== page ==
The dollar recovered on Thursday, a day after incurring sharp losses following the Federal Reserve's shock decision to keep its stimulus program intact, but the currency's prospects remained bleak with U.S. interest rates seen staying low for some time.
Fed Chairman Ben Bernanke, pointing to tightening financial conditions, on Wednesday refused to commit to reducing the bond purchases this year. The Fed also cut growth forecasts for 2013 and 2014, citing strains in the economy from tight fiscal policy and higher mortgage rates.
By not tapering, the Fed "has arguably removed the single most bullish prop for the U.S. dollar," said Richard Franulovich, senior currency strategist at WestPac in New York.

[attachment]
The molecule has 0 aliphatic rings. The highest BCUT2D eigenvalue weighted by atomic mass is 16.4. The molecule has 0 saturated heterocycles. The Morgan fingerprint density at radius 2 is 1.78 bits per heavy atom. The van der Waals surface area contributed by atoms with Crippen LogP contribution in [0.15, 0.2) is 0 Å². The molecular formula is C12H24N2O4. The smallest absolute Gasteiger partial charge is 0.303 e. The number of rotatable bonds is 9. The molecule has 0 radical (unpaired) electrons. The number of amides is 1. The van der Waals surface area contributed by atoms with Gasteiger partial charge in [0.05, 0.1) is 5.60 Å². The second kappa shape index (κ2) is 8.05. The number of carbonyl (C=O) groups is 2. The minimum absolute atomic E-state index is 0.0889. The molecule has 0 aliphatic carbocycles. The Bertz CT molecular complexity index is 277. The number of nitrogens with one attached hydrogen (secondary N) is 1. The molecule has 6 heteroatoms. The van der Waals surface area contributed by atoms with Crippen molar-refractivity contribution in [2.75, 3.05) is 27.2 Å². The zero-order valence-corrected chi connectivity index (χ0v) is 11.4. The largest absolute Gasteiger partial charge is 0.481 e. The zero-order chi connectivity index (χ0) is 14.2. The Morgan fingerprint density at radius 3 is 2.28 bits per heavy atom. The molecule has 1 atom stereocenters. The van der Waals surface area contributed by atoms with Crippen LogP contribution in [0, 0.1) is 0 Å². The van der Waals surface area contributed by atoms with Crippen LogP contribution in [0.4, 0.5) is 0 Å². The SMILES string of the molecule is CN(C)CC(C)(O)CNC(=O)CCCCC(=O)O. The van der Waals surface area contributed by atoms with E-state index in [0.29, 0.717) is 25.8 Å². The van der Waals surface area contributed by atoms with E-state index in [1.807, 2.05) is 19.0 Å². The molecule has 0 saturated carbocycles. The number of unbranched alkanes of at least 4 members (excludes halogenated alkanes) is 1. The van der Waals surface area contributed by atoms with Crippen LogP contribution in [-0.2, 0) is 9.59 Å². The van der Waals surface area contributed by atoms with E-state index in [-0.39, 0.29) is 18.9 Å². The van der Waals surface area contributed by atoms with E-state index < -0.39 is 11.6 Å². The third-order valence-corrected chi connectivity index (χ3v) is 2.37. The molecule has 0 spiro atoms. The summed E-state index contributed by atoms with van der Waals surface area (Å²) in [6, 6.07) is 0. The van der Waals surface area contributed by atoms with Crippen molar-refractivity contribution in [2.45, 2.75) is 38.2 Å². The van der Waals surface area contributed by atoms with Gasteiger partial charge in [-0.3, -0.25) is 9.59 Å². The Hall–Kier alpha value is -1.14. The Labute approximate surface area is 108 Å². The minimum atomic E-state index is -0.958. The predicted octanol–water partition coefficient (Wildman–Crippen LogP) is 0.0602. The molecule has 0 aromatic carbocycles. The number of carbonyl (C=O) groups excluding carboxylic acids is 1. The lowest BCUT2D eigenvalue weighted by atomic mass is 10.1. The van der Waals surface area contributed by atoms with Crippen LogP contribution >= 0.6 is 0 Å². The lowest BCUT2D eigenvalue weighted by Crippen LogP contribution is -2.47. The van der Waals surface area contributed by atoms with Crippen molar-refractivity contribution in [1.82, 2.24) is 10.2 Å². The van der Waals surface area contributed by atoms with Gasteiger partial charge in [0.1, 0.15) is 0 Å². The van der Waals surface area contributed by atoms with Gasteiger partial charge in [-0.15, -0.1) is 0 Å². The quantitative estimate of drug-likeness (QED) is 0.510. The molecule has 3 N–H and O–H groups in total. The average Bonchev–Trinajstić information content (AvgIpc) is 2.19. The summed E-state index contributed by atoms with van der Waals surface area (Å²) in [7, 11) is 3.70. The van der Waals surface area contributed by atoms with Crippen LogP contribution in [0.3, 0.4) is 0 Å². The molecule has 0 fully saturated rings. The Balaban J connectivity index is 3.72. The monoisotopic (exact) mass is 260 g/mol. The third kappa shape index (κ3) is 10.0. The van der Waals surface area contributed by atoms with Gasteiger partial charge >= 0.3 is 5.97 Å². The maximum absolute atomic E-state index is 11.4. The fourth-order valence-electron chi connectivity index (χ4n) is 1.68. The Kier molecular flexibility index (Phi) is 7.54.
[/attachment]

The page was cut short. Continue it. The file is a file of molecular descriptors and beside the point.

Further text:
The safe-haven yen fell on Wednesday too, sliding to a 3 1/2-year low against the euro, as the Fed's decision sparked a rally in riskier assets and currencies.
The dollar index was last up 0.2 percent, at 80.376, erasing some of the previous session's 1.1 percent drop, its biggest one-day slide in more than two months. The index has fallen to levels not seen since well before Bernanke first floated the idea of reducing the stimulus in May.
The euro soared to a 3-1/2-year high against the yen of 134.94 while the dollar rose 1.5 percent to 99.42 yen, pulling away from Wednesday's three-week low of 97.75 yen. The dollar/yen peak of 99.58 yen was the highest in four trading sessions.
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